Updated: Dec 31, 2019
We're often asked 'What do the bees do in the winter?" quickly followed by "What do YOU do in the winter!?" Well, this time last year, we drove to the Sunshine State for a little dose of honeybees in the dead of winter.
Here is the first honeybee we spotted, on a Dr. Seuss-like flower, aptly named a 'Powder Puff' (Calliandra haematocephala) . Hedges of them lined the street we stayed on and they buzzed with honeybees!
You'd think we might want a break from bees and honey, but these bright pink flowers had us curious...what does Floridian honey taste like? We couldn't help but wonder. So, the following Saturday we headed to the nearest farmer's market to find out....
The farmer's market was packed, with vendors, shoppers, and fruits and vegetables! Although we we were hunting for honey, we couldn’t help but be drawn to the citrus stands... grapefruit, oranges, and the sweetest Meyer lemons. I am a lemon fanatic...I peel them and eat them whole like a true freak. These lemons are by far the best I’d ever had! Here in Ottawa, it’s so wonderful to pick fresh vegetables from our garden or pick up from the farmers market. Hadn‘t ever dreamed about fresh lemons! Phenomenal pink grapefruit too!
Anyhow....I digress... Next to the mountains of oranges, we spotted our first Floridian honey. Could there be anything more iconic than orange blossom honey? (Well...perhaps Van Morrisons’ Tupelo honey...more on that one below). Matt wasted no time trying it and the orange flavour was remarkable!
The flavour of honey is influenced by the flowers the bees visit to make it, and this orange blossom honey came from the beehives pollinating Florida’s orange groves. What other flavours would we find here...
On the other side of the market, we found the local honey vendor. Again, Matt wasted no time. I think we tried them all and we left with far too many...it was silly...black mangrove honey, avocado honey, Tupelo honey, mango honey, gumbo limbo honey, key lime honey, and others. Many were very dark honeys with strong flavours. Matt’s favourite was the Midnight Jasmine, an extremely rare honey from a flower that apparently bees can only visit in the early evening since it blooms at night. My favourite was by far the key lime honey (from groves of key limes)...a light limey honey that tastes just like key lime pie!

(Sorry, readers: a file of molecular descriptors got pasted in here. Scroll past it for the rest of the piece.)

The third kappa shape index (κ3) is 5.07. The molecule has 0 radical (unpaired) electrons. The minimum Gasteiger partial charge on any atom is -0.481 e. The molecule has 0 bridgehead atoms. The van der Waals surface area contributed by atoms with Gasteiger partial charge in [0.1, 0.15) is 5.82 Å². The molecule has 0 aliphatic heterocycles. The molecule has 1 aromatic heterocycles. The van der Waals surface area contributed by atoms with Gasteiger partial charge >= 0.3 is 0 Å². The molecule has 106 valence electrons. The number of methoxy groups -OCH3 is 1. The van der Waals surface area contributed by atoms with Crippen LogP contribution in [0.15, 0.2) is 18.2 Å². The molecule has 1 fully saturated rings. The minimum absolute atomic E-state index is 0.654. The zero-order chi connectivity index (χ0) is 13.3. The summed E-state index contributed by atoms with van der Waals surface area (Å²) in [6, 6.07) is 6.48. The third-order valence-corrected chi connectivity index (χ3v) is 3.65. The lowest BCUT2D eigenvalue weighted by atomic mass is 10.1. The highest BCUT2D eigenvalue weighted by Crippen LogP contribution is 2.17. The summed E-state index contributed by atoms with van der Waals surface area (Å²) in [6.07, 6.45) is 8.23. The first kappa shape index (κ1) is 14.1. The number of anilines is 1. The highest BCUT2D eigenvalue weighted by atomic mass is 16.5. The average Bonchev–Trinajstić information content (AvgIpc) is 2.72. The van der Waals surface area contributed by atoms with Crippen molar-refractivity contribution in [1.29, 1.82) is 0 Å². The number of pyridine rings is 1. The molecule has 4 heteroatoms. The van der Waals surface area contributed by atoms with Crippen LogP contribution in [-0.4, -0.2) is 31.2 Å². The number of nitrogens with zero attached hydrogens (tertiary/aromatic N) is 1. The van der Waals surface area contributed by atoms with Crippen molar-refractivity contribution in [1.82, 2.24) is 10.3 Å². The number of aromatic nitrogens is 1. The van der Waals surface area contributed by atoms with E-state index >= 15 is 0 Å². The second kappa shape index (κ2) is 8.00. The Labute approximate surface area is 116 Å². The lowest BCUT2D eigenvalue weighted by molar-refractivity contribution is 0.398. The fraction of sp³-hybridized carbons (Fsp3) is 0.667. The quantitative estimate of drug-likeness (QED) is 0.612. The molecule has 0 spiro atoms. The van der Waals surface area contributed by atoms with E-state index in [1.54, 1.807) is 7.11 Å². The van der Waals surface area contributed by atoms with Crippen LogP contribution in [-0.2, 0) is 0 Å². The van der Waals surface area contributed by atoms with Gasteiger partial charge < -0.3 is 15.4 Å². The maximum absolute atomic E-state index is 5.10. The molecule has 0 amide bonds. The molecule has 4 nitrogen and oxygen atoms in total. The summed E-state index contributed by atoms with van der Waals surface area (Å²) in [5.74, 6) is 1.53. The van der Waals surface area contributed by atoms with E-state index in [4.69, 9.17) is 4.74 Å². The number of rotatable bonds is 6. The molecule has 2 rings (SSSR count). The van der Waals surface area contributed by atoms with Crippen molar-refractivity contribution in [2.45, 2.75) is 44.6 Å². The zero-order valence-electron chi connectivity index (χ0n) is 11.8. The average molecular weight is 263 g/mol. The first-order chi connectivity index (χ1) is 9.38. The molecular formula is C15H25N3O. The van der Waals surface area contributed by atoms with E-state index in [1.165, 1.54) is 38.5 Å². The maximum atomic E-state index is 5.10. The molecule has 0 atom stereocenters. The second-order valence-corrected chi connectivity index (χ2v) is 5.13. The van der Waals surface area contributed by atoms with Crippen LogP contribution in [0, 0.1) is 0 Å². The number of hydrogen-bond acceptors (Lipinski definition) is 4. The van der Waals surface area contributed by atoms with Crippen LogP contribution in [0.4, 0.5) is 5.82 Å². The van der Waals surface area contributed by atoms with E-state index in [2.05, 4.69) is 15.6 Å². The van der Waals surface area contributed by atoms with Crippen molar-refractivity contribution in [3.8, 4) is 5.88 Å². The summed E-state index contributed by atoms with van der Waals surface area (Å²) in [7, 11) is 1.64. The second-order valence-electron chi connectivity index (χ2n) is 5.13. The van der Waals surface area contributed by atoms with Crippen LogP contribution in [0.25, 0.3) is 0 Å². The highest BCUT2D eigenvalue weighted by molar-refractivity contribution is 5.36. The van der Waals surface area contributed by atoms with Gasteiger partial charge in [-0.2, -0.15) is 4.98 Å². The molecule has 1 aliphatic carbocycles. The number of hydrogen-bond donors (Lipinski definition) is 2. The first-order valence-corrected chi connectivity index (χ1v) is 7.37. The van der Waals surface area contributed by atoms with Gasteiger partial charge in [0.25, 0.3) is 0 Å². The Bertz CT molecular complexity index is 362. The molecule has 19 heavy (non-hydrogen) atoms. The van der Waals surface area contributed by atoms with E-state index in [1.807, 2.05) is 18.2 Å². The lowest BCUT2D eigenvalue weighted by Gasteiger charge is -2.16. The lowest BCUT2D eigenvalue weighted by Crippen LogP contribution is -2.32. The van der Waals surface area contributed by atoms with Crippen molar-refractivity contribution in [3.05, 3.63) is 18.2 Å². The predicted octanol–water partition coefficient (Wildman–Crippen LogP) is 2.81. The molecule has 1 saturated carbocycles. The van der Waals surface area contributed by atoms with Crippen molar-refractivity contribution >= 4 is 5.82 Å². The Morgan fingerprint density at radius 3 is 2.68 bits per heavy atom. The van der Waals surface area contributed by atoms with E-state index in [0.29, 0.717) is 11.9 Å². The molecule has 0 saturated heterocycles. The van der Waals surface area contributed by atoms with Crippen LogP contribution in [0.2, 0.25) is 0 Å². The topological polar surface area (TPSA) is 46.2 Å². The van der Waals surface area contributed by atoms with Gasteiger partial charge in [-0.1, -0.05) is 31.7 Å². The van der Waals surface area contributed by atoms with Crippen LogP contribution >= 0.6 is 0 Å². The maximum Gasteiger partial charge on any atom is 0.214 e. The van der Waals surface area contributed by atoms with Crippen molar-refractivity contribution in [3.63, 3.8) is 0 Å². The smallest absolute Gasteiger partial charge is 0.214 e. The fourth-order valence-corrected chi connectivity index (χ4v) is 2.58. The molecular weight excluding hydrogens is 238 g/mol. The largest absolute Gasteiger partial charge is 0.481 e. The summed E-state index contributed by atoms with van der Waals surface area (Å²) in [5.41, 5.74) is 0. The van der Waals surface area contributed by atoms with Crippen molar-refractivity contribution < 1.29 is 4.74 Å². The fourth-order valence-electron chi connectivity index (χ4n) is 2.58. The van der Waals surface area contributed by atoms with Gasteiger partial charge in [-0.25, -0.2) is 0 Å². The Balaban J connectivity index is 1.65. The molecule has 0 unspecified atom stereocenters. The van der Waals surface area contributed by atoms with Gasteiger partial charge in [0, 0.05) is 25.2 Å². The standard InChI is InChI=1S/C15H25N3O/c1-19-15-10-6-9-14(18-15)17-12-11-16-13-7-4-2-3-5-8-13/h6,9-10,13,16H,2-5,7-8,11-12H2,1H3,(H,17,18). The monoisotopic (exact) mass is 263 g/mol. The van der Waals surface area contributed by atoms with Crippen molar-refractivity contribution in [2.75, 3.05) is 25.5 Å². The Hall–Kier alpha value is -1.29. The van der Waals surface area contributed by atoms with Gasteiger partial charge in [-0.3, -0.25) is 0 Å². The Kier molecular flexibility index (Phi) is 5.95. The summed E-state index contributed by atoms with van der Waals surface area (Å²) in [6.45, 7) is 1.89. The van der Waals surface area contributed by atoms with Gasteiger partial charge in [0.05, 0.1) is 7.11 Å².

Tupelo honey, we learned, is not just the title of a great Van Morrison song...it is also a rare honey from just one region in the world - the Florida Panhandle and a slice of southeastern Georgia where the Ogeechee tupelo trees grow in the swamps. The nectar from these trees produces a honey with a high ratio of fructose to glucose, and the result is a honey that never crystallizes.
Floridian honey is varied and in general tends towards fruity flavours whereas our Ontario honey tends more towards floral notes. Even with all these different flavours, I still missed ours, especially in morning coffee. I accidentally stirred a teaspoon of orange blossom honey into my coffee, and the coffee-orange combination was not a good one :S
We had a wonderful time, with great day trips like shark tooth finding at Venice beach, touring the Ringling, visiting the Most Magical Place on Earth, and spotting manatees. And of course we snapped pics of the honeybees we met along the way 🐝
🎶 She's as sweet as Tupelo honey, she's an angel of the first degree
She's as sweet as Tupelo honey, just like honey from the bee 🎶
~ Van Morrison ~